Walleye is a fresh water fish native to Canada and the Northern United States. This tasty fish is also called Walleye Pike and Yellow Walleye. It gets it name from its eyes which can see in turbid deep waters. It is a white, tender, mild tasting fish that is sought out by sportsmen and commercial fisheries in the Great Lakes. Our tips can be applied to any firm fish that can be fried.
First – Pick a Perfect Walleye That’s Fresh
The first step to preparing perfect walleye is selecting fresh fish. The fish should not smell “fishy” nor feel slimy. The flesh should be firm but not dried out. We choose whole fillets with the skin on. It’s been our experience that getting just over 3 lbs. of fillets will feed up to 10 people.
Bay Port Fish Company has been our family’s go-to fish market for three generations. When packing your fish for the trip home, ask them to double bag it with a bit of ice around your sealed bag of fillets. Walleye is expensive and you want to keep it iced down as much as possible. When you get home to take the ice bag off and place the fish into your refrigerator meat tray.
Preparing Walleye Fillets
Our next step is to take off the skin and clean the fillets to only offer pure meat. With a sharp knife, cut down to the skin about three inches from the tail and cut back to the tail. Cut off any grey fat. This renders your first “chunk” of pure fish. Place the chunk into a bowl of milk or buttermilk.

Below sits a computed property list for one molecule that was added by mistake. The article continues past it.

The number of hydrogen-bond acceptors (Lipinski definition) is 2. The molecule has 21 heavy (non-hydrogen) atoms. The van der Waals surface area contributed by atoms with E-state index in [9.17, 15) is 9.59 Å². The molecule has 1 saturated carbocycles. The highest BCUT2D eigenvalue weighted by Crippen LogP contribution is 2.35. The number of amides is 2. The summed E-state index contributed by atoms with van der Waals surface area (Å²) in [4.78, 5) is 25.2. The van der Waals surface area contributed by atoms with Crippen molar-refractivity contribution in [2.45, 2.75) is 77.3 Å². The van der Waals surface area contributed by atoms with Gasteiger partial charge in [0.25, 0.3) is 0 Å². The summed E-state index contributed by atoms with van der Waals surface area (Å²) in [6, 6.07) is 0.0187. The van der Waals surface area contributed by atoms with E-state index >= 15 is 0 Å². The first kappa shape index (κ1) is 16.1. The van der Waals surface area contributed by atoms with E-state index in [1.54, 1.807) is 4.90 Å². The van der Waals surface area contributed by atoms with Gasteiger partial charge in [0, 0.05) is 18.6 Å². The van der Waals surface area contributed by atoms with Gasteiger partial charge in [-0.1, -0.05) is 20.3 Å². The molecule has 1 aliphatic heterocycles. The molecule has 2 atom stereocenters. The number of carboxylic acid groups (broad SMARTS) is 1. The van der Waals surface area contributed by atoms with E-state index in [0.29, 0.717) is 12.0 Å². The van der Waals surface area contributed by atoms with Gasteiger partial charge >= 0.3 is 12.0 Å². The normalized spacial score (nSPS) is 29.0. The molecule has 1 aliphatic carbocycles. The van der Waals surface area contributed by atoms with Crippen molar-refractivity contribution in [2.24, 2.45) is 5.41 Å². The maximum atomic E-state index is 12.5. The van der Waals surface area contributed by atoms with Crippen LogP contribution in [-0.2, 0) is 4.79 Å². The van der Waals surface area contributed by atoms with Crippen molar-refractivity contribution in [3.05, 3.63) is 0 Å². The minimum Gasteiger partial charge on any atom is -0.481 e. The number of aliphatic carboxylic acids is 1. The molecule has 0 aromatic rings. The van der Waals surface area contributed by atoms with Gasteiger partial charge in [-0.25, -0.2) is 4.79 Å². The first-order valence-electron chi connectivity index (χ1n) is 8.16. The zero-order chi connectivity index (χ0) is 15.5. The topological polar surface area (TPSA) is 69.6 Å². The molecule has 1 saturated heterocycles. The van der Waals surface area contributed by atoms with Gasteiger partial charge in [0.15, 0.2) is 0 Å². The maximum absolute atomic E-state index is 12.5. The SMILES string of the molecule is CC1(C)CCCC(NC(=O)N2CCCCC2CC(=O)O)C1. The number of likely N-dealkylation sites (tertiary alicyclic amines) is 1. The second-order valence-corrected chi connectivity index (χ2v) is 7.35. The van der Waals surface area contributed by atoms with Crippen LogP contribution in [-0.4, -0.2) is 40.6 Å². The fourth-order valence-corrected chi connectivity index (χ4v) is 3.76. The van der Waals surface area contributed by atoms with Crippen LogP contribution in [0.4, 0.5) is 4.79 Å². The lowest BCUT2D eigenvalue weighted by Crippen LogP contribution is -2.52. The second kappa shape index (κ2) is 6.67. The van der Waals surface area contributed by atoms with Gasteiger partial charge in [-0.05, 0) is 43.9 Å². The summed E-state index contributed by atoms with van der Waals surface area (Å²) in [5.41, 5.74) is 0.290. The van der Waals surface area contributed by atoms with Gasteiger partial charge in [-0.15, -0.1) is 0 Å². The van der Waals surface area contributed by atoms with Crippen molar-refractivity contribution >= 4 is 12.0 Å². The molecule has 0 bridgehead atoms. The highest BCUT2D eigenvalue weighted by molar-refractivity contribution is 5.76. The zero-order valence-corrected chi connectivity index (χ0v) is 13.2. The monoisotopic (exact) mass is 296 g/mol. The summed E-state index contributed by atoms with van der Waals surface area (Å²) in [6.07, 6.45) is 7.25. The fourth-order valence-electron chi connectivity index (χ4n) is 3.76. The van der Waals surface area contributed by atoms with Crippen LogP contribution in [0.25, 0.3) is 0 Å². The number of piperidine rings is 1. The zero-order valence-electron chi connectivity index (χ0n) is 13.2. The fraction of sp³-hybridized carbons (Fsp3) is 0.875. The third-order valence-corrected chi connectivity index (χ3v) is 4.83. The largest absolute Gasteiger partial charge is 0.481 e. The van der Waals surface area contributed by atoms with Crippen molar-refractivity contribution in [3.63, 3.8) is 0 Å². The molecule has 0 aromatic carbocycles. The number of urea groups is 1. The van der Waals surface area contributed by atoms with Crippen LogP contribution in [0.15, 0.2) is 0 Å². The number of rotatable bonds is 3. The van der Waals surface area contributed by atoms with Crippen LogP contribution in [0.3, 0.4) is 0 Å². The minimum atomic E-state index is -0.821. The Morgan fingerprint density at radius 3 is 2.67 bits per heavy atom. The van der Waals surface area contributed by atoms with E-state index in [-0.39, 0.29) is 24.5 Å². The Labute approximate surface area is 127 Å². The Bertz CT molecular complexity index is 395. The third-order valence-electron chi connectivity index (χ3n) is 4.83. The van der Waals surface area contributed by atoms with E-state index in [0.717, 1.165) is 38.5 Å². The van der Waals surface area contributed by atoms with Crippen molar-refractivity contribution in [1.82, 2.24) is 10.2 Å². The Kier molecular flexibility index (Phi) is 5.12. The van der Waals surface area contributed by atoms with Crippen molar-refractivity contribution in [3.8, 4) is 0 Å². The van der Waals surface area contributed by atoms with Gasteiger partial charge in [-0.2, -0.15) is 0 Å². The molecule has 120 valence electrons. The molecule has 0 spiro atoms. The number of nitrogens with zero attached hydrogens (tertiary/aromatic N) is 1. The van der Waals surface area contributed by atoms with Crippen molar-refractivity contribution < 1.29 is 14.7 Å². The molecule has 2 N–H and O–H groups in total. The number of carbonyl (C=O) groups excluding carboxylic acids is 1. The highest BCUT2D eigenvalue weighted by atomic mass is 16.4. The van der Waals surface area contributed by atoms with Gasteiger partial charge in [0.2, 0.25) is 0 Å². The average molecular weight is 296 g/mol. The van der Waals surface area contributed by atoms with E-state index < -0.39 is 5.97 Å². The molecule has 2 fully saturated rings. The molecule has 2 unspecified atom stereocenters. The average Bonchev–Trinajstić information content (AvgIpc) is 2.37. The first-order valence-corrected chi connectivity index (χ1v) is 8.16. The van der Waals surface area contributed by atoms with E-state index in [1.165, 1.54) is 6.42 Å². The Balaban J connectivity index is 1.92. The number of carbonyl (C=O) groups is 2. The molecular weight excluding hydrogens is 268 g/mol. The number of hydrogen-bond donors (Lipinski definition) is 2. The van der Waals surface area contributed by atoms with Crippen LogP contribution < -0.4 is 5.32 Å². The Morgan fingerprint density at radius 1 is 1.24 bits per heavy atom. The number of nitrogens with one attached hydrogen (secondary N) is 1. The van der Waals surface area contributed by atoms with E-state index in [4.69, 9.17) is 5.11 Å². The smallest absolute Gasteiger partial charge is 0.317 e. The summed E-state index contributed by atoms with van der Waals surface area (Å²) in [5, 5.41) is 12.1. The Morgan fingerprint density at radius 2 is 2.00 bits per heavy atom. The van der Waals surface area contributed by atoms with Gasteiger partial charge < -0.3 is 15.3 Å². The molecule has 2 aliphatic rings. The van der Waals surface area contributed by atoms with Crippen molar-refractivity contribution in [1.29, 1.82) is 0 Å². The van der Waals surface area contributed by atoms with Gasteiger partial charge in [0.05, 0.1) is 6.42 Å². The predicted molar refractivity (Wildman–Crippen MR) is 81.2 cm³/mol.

It’s been said that soaking fish fillets in milk will help to “sweeten” the flesh. We think there is some truth to that. Soaking the chunks for a few minutes as your finishing cleaning and preparing can help make it taste milder and the milk will help the coating stick to the fish.
Sort Your Chunks of Walleye by Thickness
A key technique that is sometimes missed is to sort your fish chunks by size prior to cooking. Sort by the thickness and cook them together. This ensures that you have perfectly cooked fish every time.
Use Canola Oil for Walleye Deep Frying
While there is much debate among cooks, we found that using Canola oil has rendered exceptional results. Canola has a high smoke point of about 467 °F. Much higher than even our deep fryers can reach. A high smoke point ensures that the oil won’t break down at high heat. Thus it’s perfect for deep-frying fish. As you can see from the pictures, the oil will darken after a few uses. This is OK as long as there is little or no coating “sludge” in the oil from prior frying. Some folks will strain or filter the oil after each use.
Frying Perfect Walleye
If its a nice day, place your fryers outside. This will keep the oil mist from being in the kitchen and its a comfortable way to cook hot food in the summer.
A key tip on how to cook walleye is having hot oil. Heat oil in a deep fryer to 375 °F. At this point sprinkle your favorite fry coating mix into a small bowl. Grab equal sized chunks and lightly coat each piece. When the oil gets to temperature, place equal thickness size chunks into the hot oil piece by piece. Use a timer to cook the thick chunks four minutes and the thin tailpieces for three minutes.
Serving up Fried Walleye
Once your timer is up, pick up the fryer basket and gently shake the oil off. Place the cooked fish on paper towels season with salt and pepper to taste and serve your perfectly prepared Walleye immediately.
Our Perfectly Prepared Walleye Dinner Menu
- Fresh Walleye from Bay Port Fish Company
- Sweet Corn from Empkie’s Farm Market in Port Austin
- Fresh Tomatoes from Port Austin Farm Market
- Potato Salad
- Homemade Pie and Ice Cream
We hope you found this post on how to cook walleye informative and appreciate your ideas and tips.
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